To my surprise, she was incredibly supportive and proceeded to book an appointment with the psychiatrist. I was diagnosed with acute depression and prescribed anti-depressants. I was also diagnosed with hypothyroidism and PCOS. I started therapy where I was told that this might be a consequence of all the issues I had been burying in my head. I started taking the medicines and survived the first week of side-effects. I stopped therapy after a while. It felt like a futile process. Everybody recommends therapy but nobody tells you about the amount of mental effort it takes. I felt like I was taking one step forward and two steps backward. After a while, I realised that I wasn’t very comfortable with my therapist. I felt like she was suggesting quick and temporary ways of dealing with things. It took me while to figure out that finding a good therapist was absolutely crucial for my recovery. Meanwhile, my boyfriend decided to be ‘supportive’ by giving me tough love. While I was at my absolute rock bottom, he called me weak and asked me to ‘control’ my panic attacks. He told me to ‘get over’ my father’s and grandmother’s deaths. I didn’t have any energy left to argue with him.
I was making progress, albeit painfully slowly thanks to my incredibly ‘supportive’ boyfriend. After two months, I moved to a new city to start a new job. It was a fresh start—something I realised I needed urgently. My confidence started rising gradually and I began feeling normal again. One day, I finally had the courage to break things off with my boyfriend. It was long, painful yet somehow relieving. The huge weight had vanished from my shoulders and I could finally breathe again. But nobody had warned me that moving on from a toxic relationship wouldn’t be an easy task. I deployed my usual blocking method and resorted to any unhealthy coping mechanism that came my way. I began drinking, partying and casually flirting quite frequently. My life consisted of work, alcohol, and parties. The nightmares had started again, and I began surviving on three hours of sleep. The cycle continued till my friends got worried and pushed me to begin therapy.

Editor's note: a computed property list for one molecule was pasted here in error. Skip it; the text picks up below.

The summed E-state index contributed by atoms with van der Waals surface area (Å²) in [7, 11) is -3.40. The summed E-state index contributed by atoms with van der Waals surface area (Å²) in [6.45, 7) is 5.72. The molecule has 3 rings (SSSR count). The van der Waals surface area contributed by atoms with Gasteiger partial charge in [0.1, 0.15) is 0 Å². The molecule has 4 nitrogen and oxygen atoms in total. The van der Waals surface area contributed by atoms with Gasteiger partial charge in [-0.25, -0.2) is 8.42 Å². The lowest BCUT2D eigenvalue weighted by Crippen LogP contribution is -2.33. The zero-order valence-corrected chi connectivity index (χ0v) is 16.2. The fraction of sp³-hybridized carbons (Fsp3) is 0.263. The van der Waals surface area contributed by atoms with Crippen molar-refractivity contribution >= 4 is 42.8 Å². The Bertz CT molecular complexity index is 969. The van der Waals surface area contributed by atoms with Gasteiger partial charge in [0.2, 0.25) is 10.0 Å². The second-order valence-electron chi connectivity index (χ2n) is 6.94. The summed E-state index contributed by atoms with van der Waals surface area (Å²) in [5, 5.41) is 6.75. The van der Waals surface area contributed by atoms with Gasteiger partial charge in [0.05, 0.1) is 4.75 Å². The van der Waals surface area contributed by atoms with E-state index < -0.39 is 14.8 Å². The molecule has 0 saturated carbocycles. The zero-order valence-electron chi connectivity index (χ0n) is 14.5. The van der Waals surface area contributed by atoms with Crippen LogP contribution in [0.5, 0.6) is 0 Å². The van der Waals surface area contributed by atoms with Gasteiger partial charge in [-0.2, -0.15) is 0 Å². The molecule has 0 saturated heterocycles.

This time, things were different. I was comfortable with my therapist. I began opening up to her about all the issues I had buried. For the first time in eight years, I started processing things and dealing with all pent up issues. It felt like ripping off a Band-Aid very slowly. My therapist began digging deep. She asked me questions about my issues which I had never thought of before. She questioned me about my relationship with my mother, which coping mechanisms I used, what does grief mean to me. She made me understand that processing grief is not an easy process—it’s an agonizingly slow process of two steps forward and one step backward with a net gain of one step forward. It’s letting the waves of grief hit you instead of blocking them out. She pointed out an extremely important fact: acknowledging my emotions was key. Soon, I began understanding my emotions better. I was able to identify triggers and prepare myself for what was coming. I realised the importance of taking care of my physical and mental health. I found a new psychiatrist who helped me get off the medicines and made me adopt different methods of managing my stress and anxiety. I learned how to incorporate healthy mechanisms into my life. I began practicing mindfulness, breathing exercises, sleep hygiene. I was told to do three types of activities every day—physical, social and pleasurable—for at least fifteen minutes and maintain an activity log. I was taught to channel my love for writing towards managing my anxiety. Every time I got anxious, I wrote about the following things in my ‘Worry Diary’—what was making me anxious, the possible reasons for the anxiety, and what remedial measures I had taken. I still carry my Worry Diary with me.
It’s been three months since I stopped my medication. I’m a regular at my therapist’s office—my issues still need some untangling. I still have bad days—days when the crushing weight of all the trauma comes crashing down on me. I still wake up in a sweat on some nights, shuddering from all the nightmares. But the most important lesson I’ve picked up along the way is to breathe. Two deep breaths go a long way when anxiety threatens to overwhelm you.
Today, after nine long years, I finally feel like I’m piecing my life back together. To all my friends out there, who are battling their demons every day, I hope my story serves as a reminder that you’re not alone. And remember, when catastrophe strikes—Breathe in. Breathe out. Breathe in. Breathe out.
EDITOR IN CHIEF / EDITOR: Gabriel Nathan | DESIGN: Leah Alexandra Goldstein | PUBLISHER: Bud Clayman
See Related Recovery Stories: Anxiety, BIPOC Mental Health Recovery Stories, Depression, Mental Health First Person Essays